Make us your home page

Today’s top headlines delivered to you daily.

(View our Privacy Policy)

Pinellas deputies honored for heroism during courthouse shootout

SEMINOLE — A year ago, Pinellas County Sheriff Jim Coats was on stage shaking hands during the annual sheriff's award ceremony when a frantic deputy came up to whisper in his ear:

An armed man had just tried to shoot his way into the St. Petersburg courthouse.

Two bailiffs stopped him. The deputies returned fire and killed the intruder. No one else was hurt.

On Wednesday, Coats was shaking the hands of Marvin Glover and B.J. Lyons, who were both named deputies of the year for their actions during the May 7 shootout. The men also received the combat cross for exceptional heroism against an armed adversary.

The deputies who stood and clapped may have had another reason to do so. Lyons spent many of his 27 years with the Sheriff's Office as a firearms trainer, teaching them how to react to the combat situation he found himself in.

"He trained me," Coats said. "I've always said he was the right person to be there that day."

Authorities don't know what drove Glen Powell, a 30-year-old Brandon man undergoing a divorce, to arm himself and try to breach the courthouse entrance.

He pulled out a semiautomatic handgun and opened fire. Seconds later the bailiffs on duty, Glover and Lyons, shot him dead — averting a potential massacre. Authorities found 79 rounds of ammunition, a gas mask and a large knife on Powell.

"No one feels good about having to take a life," said Glover, 58, who spent 27 years with the St. Petersburg Police Department before leaving to work for the sheriff eight years ago. "But when you're put in a position where you have to choose, it's all about survival and protecting the citizens."

Lyons, 59, also received the purple heart for being slightly injured in the shootout. A bullet glanced off the microphone on his shoulder. He retired in February as a deputy, but not as a teacher.

More than 300 people attended the ceremony Wednesday, where dozens of deputies and sheriff's staffers were honored for everything from arresting dangerous suspects to saving the lives of jail inmates to saving the agency time and money.

Ralph Lutz and David Harvey were honored as detention deputies of the year for taking a loaded shotgun away from a man who showed up at a social gathering looking for his girlfriend.

The forensic science specialist of the year was Traci Erwin, and the child protection investigation data specialist of the year was Christine Bush.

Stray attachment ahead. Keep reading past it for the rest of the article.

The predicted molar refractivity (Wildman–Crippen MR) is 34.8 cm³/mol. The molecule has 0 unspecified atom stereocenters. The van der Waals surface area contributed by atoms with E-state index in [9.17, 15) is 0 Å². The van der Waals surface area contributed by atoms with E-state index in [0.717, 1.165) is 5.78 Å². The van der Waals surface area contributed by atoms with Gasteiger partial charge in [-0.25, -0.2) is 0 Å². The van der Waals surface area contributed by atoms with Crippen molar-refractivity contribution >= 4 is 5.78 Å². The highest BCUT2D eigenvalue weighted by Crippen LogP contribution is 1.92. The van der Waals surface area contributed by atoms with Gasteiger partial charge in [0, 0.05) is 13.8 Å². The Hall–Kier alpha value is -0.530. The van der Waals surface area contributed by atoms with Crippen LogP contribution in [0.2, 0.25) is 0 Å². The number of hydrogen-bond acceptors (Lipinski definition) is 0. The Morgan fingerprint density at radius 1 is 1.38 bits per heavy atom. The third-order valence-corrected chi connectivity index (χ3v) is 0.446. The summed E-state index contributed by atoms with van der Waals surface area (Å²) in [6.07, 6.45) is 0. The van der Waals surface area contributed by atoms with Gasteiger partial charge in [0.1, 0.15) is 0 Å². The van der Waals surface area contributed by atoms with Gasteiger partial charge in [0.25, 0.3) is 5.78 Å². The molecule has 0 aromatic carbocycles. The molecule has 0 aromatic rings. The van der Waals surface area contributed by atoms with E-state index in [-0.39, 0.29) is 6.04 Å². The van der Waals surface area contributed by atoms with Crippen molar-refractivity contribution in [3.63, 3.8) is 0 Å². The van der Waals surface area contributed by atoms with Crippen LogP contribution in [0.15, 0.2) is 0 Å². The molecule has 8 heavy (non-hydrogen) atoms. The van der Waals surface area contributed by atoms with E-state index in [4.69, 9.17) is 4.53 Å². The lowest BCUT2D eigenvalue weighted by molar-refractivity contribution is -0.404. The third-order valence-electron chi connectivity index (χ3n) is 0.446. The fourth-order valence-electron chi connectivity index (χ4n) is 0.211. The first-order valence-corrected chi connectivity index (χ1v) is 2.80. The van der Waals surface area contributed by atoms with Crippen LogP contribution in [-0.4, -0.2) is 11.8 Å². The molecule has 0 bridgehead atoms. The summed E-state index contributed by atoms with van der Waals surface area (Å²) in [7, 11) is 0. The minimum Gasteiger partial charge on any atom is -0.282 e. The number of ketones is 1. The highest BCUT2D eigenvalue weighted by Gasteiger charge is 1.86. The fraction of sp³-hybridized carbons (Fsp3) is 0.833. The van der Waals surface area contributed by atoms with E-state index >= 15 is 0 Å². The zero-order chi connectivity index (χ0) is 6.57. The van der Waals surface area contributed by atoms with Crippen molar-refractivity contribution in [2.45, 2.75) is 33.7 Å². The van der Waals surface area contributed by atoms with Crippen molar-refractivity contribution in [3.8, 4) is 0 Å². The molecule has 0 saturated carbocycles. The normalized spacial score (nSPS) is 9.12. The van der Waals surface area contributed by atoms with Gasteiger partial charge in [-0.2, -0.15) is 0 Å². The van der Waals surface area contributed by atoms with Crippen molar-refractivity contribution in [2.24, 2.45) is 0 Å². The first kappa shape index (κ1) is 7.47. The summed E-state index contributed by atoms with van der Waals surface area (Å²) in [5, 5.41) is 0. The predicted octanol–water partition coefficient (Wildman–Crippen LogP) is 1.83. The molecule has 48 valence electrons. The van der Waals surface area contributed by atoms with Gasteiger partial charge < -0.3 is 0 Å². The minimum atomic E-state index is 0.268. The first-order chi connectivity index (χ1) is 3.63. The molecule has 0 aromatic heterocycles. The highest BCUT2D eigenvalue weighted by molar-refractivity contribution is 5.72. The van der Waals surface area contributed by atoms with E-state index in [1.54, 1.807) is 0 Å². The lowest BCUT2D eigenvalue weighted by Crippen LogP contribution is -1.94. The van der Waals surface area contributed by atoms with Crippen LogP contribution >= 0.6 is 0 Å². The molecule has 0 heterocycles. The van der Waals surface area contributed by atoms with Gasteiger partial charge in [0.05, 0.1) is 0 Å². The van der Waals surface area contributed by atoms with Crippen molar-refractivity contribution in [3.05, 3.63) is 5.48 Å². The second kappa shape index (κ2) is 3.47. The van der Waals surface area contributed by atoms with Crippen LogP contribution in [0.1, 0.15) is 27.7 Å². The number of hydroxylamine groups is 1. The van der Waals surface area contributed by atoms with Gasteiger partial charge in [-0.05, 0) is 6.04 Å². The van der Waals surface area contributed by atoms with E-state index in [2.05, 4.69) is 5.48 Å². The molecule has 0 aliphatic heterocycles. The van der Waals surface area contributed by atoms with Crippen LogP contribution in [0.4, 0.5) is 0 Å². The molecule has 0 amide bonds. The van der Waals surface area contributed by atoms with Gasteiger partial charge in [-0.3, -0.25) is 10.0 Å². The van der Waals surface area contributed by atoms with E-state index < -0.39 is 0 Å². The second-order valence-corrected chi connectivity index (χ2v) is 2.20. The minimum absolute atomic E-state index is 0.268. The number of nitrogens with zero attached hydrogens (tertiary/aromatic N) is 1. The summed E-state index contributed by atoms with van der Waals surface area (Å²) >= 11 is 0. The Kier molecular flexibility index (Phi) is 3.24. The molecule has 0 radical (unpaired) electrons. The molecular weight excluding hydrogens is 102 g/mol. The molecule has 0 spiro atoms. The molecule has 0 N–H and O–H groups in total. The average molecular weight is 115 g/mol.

For all Lyons' years of service, this was the first ceremony he had ever attended. He always seemed to be on duty when awards were handed out.

But he finally figured out how to make it to one.

"You have to be retired," he said, smiling.

Jamal Thalji can be reached at [email protected] or (727) 893-8472.

Pinellas deputies honored for heroism during courthouse shootout 05/06/09 [Last modified: Wednesday, May 6, 2009 11:05pm]
Photo reprints | Article reprints

© 2017 Tampa Bay Times


Join the discussion: Click to view comments, add yours

  1. Trump issues warning to McCain after senator's 'half-baked' comment (w/video)


    WASHINGTON — President Donald Trump on Tuesday issued a warning shot after Republican Sen. John McCain questioned "half-baked, spurious nationalism" in America's foreign policy, saying "people have to be careful because at some point I fight back."

    Sen. John McCain, R-Ariz., right, accompanied by Chair of the National Constitution Center's Board of Trustees, former Vice President Joe Biden, waves as he takes the stage before receiving the Liberty Medal in Philadelphia, Monday, Oct. 16, 2017. The honor is given annually to an individual who displays courage and conviction while striving to secure liberty for people worldwide. [Associated Press]
  2. Study: Florida has fourth-most competitive tax code


    Florida's tax code is the fourth most competitive in the country, according to a study released Tuesday by nonprofit group Tax Foundation.

    Florida has the fourth-most competitive tax code, a study by the Tax Foundation said. Pictured is  Riley Holmes, III, H&R Block tax specialist, helping a client with their tax return in April. | [SCOTT KEELER, Times]
  3. A punter is the state's only first-team, midseason All-American


    Here's another indictment of how mediocre the state's college football season has become.

  4. Fred Ridley on the Road to Augusta


    Last week, I sat down with Fred Ridley, the new chairman of the Augusta National Golf Club, home of the Masters. Ridley, a lawyer who has resided in Tampa since 1981, was the 1975 U.S. Amateur champion and is the only Chairman to have played in the Masters. I wrote a long story on Ridley, but here are some of the other …

    Fred Ridley, looks on during the Green Jacket Ceremony during the final round of the 2017 Masters Tournament in April at Augusta National Golf Club.
  5. Tampa police link two shootings, tell Seminole Heights residents to avoid walking alone


    TAMPA — One was a 22-year-old African American man. The other was a 32-year-old white woman.

    A small memorial sits in the grassy lot on East Orleans Avenue in Seminole Heights where 32-year-old Monica Hoffa's body was found Friday. Hoffa had been shot to death, and Tampa police say they believe her killing is related to the shooting death of Benjamin Edward Mitchell, 22, at a bus stop near N 15th Street and E Frierson Avenue on Oct. 9. There are no clear motives, however, and police have asked to residents to be on the lookout for anything suspicious and avoid traveling alone at night. JONATHAN CAPRIEL/Times staff